AI programs are given only one goal.
Even if there appear to be two goals, they can be prioritized and regarded as one goal.
There is only one problem that must be solved.
However, solving one problem may require solving another problem.
I would like to clarify what kind of problem occurs in which case.
To make some inductive reasoning, we need to solve the following sub-problems.
1. Guess what the next hypothesis will be
2. Guessing the value of objective variable and explanatory variable used for hypothesis
3. Inference of bias "unknown value" related to hypothesis
To solve these child problems, we need to recursively solve the grandchild problems.
Hypotheses that are exactly the same as hypotheses that have already been tested are not worth making.
There are countless hypotheses, but in order to reach your goal, you have to guess what kind of hypothesis is good.
For example, surrounding or combining hypotheses with relatively good results.
A good hypothesis can be statistically inferred from previous hypotheses and results for the current problem.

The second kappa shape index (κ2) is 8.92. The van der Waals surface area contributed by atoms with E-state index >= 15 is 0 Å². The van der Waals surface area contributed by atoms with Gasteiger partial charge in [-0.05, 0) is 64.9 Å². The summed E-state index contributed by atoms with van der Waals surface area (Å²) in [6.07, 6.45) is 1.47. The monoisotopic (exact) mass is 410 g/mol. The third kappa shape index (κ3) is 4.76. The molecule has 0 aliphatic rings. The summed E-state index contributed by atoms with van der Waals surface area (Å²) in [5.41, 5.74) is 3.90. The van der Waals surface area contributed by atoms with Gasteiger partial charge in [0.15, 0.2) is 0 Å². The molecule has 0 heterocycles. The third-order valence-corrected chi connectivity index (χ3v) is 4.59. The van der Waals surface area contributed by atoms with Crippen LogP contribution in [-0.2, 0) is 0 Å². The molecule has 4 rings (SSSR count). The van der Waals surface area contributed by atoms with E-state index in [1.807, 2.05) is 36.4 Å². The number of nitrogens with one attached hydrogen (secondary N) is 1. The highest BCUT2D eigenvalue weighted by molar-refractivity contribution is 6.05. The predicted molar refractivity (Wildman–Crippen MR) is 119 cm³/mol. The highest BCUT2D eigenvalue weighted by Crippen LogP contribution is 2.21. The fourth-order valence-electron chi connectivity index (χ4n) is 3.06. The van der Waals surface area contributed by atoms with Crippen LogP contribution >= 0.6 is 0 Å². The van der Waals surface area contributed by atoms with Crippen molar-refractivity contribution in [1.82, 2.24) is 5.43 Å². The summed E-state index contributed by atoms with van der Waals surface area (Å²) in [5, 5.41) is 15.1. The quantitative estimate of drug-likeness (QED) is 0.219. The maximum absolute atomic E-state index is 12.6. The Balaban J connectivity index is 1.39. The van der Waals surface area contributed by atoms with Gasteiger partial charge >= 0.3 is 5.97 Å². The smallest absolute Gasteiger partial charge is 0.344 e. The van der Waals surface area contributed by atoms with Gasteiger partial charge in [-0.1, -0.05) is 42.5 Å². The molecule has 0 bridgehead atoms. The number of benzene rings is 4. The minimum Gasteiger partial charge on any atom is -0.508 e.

It is possible to statistically infer what kind of hypothesis was effective from examples of other similar problems.
Variables used in hypotheses may be inductively inferred values, including "unknown".
In that case, inductive inference of that value is required.
This applies not only to explanatory variables, but also to objective variables.
The bias of each sample used in the hypothesis is represented as an "unknown value".
Its value must be guessed.
This has to be guessed in every possible way.
For example, suppose you used some data in inference.
If you can guess the probability that the data is false, increase the "unknown value" by that amount.
It is difficult to guess everything about where and what causes of bias occur, but I would like to guess as much as possible.
It also infers statistically.